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Mom and Dad Differences in Parenting

by Maxine
Posted August 20 2010 07:13pm
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He likes football; she likes dancing.
He sees the colour green; she sees chartreuse.
He goes to bed early; she stays up late.

Let’s face it! Men and women are different. And generally, moms and dads approach parenting differently—not better or worse, just differently. If these differences are used sensibly, they can be good for children.

Remember, you’re part of a parenting team. Just like any strong team, you need to understand each other’s differences.  Researchers have noted some very interesting differences between the way moms and dads tend to parent. If you’re aware of the different parenting tendencies between males and females, it may help you explain your partner’s parenting a bit more.  You can use your differences to your child’s advantage and to yours.

The experts at Invest in Kids have put together a short quiz to test you on the typical differences in parenting. You may, of course, find that in your particular family some or all of the gender roles are reversed.  No problem!  Children grow up just fine, as long as they experience positive parenting overall.

Download the Mom and Dad’s Parenting Tendencies Quiz (PDF).

 
Are these differences ones that you’ve experienced in your relationship with your partner? Do your parenting styles mesh well together? Leave a comment below and share your experience with parents just like you!
 

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Temperament Trait Strategies: Sensitivity

by Maxine
Posted July 30 2010 04:56pm
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Sensitivity : On The Temperament Wheel, is your child high or low? 

Low Sensitivity – this child is blissfully unaware of things that bother others.  These children don't easily pick up on interpersonal signals. They misread others obvious cues.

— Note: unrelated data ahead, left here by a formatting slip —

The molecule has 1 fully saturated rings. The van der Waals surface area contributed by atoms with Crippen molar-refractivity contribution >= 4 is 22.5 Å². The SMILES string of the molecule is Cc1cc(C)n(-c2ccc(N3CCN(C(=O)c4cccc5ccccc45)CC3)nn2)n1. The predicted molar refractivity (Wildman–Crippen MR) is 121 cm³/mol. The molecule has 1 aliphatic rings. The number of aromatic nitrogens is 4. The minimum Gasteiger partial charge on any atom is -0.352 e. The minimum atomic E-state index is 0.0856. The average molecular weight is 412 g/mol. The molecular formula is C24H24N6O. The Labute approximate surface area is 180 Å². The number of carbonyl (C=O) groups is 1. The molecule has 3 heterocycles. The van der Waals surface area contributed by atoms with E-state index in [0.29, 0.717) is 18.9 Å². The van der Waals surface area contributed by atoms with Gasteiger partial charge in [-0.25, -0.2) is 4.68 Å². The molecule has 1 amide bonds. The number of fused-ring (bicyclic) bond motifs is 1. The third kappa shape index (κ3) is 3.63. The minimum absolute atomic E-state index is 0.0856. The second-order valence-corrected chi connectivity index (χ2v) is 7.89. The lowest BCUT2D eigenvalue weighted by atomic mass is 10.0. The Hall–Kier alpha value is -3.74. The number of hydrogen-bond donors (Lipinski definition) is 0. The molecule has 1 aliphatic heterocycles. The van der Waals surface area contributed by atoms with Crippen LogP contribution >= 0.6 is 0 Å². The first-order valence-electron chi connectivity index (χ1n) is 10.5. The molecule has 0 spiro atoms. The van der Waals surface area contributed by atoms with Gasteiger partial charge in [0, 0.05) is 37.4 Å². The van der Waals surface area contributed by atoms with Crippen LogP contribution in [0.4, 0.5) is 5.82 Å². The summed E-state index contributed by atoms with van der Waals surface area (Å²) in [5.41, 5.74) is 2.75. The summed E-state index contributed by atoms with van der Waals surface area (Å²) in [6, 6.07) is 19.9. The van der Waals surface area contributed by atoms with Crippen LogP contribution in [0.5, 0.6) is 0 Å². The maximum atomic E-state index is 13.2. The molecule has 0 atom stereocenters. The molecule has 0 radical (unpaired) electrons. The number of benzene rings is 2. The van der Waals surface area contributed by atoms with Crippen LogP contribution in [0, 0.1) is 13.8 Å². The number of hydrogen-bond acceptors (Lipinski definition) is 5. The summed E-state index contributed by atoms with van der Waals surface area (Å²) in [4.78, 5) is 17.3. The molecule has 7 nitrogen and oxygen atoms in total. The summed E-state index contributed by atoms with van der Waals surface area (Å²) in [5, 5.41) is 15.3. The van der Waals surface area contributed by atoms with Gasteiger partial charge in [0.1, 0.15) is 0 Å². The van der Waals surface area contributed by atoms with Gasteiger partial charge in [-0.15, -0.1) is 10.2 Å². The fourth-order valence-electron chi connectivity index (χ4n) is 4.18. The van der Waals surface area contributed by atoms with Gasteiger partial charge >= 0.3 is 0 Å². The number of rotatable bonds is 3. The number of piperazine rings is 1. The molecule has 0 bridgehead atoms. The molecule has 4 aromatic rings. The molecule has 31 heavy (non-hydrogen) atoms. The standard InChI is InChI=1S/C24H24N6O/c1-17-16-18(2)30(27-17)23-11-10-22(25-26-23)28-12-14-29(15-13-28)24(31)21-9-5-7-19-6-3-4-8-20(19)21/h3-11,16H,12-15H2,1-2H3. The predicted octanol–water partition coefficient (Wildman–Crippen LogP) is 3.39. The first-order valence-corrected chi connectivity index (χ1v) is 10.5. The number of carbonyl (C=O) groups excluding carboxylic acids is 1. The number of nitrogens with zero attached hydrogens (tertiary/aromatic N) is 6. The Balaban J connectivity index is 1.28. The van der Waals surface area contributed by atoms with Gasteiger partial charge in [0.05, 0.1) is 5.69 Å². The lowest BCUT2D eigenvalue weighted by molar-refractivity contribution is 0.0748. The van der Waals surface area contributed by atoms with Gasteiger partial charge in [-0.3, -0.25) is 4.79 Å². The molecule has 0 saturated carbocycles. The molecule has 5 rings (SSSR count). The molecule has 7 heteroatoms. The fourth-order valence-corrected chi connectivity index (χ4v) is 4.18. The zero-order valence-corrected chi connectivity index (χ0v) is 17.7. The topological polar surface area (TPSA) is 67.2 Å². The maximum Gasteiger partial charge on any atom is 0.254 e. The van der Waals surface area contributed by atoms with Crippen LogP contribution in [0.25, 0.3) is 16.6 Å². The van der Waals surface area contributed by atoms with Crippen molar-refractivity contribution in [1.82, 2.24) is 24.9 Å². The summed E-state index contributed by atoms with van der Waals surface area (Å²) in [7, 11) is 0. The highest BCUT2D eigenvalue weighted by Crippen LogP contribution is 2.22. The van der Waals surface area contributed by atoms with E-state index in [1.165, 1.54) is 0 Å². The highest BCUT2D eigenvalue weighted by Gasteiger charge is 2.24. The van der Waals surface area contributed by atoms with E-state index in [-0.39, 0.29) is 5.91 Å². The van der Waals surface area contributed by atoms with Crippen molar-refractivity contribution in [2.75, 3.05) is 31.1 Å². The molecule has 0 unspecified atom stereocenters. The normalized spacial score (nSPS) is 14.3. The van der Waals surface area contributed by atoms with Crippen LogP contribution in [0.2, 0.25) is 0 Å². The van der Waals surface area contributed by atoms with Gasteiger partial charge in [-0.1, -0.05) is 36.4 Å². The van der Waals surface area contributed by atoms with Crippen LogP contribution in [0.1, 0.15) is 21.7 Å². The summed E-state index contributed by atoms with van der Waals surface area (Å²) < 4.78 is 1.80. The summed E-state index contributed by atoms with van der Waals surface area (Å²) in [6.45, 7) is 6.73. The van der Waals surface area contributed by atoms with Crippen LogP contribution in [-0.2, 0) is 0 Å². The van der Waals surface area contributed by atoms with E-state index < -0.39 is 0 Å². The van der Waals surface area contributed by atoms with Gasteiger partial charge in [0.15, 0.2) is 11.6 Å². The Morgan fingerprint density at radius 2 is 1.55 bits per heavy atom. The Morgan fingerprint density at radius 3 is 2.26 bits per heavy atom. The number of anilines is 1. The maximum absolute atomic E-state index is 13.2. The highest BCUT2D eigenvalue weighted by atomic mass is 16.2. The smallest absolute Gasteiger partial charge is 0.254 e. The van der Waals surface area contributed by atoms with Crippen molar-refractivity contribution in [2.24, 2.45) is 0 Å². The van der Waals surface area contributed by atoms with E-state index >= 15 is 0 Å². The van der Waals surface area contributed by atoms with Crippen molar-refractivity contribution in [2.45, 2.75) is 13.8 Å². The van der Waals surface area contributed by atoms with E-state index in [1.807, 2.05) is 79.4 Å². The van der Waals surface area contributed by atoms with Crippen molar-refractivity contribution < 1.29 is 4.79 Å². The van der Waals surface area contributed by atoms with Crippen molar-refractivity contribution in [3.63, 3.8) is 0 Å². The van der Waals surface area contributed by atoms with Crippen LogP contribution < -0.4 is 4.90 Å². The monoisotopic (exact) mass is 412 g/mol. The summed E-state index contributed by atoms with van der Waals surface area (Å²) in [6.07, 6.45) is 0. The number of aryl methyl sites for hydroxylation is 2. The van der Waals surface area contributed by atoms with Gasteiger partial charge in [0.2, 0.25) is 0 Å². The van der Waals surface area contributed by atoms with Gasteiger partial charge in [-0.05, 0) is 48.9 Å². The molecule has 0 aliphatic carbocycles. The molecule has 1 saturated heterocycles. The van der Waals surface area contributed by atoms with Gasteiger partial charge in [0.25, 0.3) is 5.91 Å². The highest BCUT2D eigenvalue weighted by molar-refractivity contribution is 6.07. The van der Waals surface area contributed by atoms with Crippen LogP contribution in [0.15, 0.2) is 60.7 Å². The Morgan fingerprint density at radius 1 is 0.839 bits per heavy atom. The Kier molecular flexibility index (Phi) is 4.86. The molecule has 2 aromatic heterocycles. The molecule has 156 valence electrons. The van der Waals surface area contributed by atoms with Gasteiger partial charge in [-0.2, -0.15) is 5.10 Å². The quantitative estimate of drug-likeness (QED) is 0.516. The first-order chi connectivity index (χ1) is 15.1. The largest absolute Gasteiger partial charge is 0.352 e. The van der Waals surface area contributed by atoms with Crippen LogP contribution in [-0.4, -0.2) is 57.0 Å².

Comfort

  • Provide a secure place for your child to go to when she misreads others obvious cues.  This will help her feel safe enough to start to learn what went wrong.

Play

  • Use imaginary play to encourage your baby to label feelings and become more familiar with how others express emotions. (For example, tell him, "This is how a mad cat meows…and this is how a sleepy cat meows.")

Teach

  • Teach your child to recognize other people's feelings. For example, "Daddy is tired."
    Provide emotion coaching in empathy. For example, "Mommy hurts. Give her a kiss."  This helps your child become more sensitive to other people, and how to show her own emotions appropriately.

 

High Sensitivity these children react strongly to even mild lights, sounds, textures, tastes and pain.  They are super sensitive to even mild stimuli, and are profoundly distressed by thunderstorms or wet diapers.

Comfort

  • if you see emotional or threatening situations that may overwhelm your child, help to prepare him in advance. For example, if a thunderstorm is coming, stay close to your baby and talk about it calmly and soothingly. This will help him learn to stay calm when a scary situation arises.  It is also helpful if you can provide your child with a variety of relationships that are soothing and nurturing. This helps him find the world to be a safe place from which to explore.

Play

  • encourage your child to express her feelings—particularly when she's playing. (For example, tell him, "This is how a mad cat meows... This is how a sleepy cat meows.")  This helps her become more comfortable with and less threatened by other people's feelings.

Teach

  • Set limits very gently.  Highly sensitive children often just need "that look" to stop them in their tracks.   Being too stern can upset them way beyond what is needed to teach them.  By doing this your child will want to please you and learn from you.

 

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Parenting as a Team

by Maxine
Posted May 10 2011 02:46pm
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Before your baby was born, each of you had special dreams and visions, along with worries and fears. Now that your baby is here, it’s time to revisit your earlier thoughts and see where things stand now. The reality for most parents is that these dreams often change as your baby grows and as you move through the transitions of early parenthood.  

Download the Parenting as a Team Worksheet (PDF).

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Joint Parenting Team Plan for Baby

by Maxine
Posted May 12 2011 11:23am
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Review the following common baby care tasks – tasks that parents need to take care of. Share your thoughts with each other and develop a plan for how you will manage each. If you are not sure yet, don’t worry, review this after a week at home with your new baby and again after the first month. You will probably make some changes based on your actual experience. Use this worksheet not only to plan for baby, but also to identify what might become points of disagreement for the two of you.

Download the Joint Plan Team Plan for Baby Woksheet (PDF).

 

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